Cancer is a disease in which cells grow in an abnormal way. Normally, the cells divide in a controlled manner to replace old or damaged cells. If cells keep dividing when new cells are not needed, a mass of tissue called a tumor forms.
A tumor can be benign or malignant. A benign tumor is not cancer and will not spread to other parts of the body. In the colon (large intestine), most benign growths are called polyps. A malignant tumor is cancer. Cancer cells invade and damage tissue around them. They can also enter the lymph and blood streams, spreading to other parts of the body. Colorectal cancer is the development of malignant cells in the colon.
The colon is the last part of the GI tract. The main function of the colon is to absorb water and salt from solid waste before it is eliminated from the body as stool. The rectum is next. It stores stool until it is ready to be passed from the body through the anal canal.
Cell division and cell death are a normal process in the body to replace old or damaged cells. The walls of the colon have a higher rate of cell turnover because of digestive process. This area are also be exposed to carcinogens (cancer-causing agents). These carcinogens may come from waste expelled from the body, food breakdown, and gut bacteria. It causes damage to cells in the colon which can lead to a high level of cell turnover. Areas of rapid change like this are more at risk for cancer development.
Polyps are another factor that can affect development of cancer. Polyps are small growths that can be found in the colon and rectum. There are several types. Most are benign, some have the potential to develop into cancer. The highest risk of cancer development comes from adenomatous polyps.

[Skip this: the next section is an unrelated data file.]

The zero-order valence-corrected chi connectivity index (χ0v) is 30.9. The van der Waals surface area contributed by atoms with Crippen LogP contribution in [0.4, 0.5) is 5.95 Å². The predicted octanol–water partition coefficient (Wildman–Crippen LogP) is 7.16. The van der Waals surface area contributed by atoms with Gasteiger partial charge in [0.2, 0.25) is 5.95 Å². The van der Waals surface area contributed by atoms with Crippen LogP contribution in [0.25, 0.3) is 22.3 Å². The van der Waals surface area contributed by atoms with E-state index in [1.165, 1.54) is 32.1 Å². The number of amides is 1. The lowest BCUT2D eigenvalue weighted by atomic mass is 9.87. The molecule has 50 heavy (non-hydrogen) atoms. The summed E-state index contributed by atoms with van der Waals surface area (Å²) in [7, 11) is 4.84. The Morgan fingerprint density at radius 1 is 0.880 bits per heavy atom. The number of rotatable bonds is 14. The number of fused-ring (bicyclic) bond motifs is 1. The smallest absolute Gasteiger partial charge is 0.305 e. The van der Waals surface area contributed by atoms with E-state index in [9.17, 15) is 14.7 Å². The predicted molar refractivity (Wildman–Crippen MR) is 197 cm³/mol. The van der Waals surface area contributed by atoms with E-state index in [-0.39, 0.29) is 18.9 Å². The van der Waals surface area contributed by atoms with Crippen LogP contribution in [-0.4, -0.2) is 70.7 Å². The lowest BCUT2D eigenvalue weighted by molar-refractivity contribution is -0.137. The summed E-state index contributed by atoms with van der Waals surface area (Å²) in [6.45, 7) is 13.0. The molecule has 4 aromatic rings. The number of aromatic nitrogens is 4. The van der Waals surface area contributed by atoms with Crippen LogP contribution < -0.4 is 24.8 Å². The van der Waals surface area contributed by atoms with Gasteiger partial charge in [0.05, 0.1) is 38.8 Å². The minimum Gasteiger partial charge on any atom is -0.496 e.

Cancer can occur anywhere in the colon, but it is most commonly found in the last section. Colorectal cancer may cause bleeding or make it hard for the colon to work as it should. If the cancer grows beyond the colon or rectum, it can spread into nearby structures, such as the urinary tract, reproductive organs, or anus. It can make it hard for these organs to work as well, such as problems passing urine. It can also spread to lymph nodes or blood vessels, which can carry cancer cells to other areas of the body. The most common sites for colorectal cancer to spread to are lymph nodes in other parts of the body, the lungs, liver, or other organs in the belly and pelvic areas.
The wall of the large intestine is made of 4 different layers. From the innermost to outermost layer, they are named mucosa, submucosa, muscle, and serosa. Almost all colorectal cancers are adenocarcinomas. That is, they start in the mucosa and spread outward through the serosa. Other types include:
Benson AP, Venook AB, Cederquist L, et al. Colon Cancer. Version 2.2017. In: National Comprehensive Cancer Network (NCCN) Clinical Practice Guidelines in Oncology (NCCN Guidelines). NCCN 2017 Mar from NCCN website.
Colon cancer treatment option overview. National Cancer Institute website. Available at: https://www.cancer.gov/types/colorectal/patient/colon-treatment-pdq#section/_135. Updated January 30, 2020. Accessed February 27, 2020.
Colorectal cancer. American Cancer Society website. Available at: http://www.cancer.org/acs/groups/cid/documents/webcontent/003096-pdf.pdf. Accessed February 27, 2020.
Colorectal cancer. EBSCO DynaMed website. Available at: https://www.dynamed.com/condition/colorectal-cancer. Updated January 22, 2020. Accessed February 27, 2020.
Glynne-Jones R, Wyrwicz L, Tiret E, et al. Rectal cancer: ESMO Clinical Practice Guidelines for diagnosis, treatment and follow-up. Ann Oncol. 2017 Jul 1;28.
Last reviewed December 2019 by Mohei Abouzied, MD
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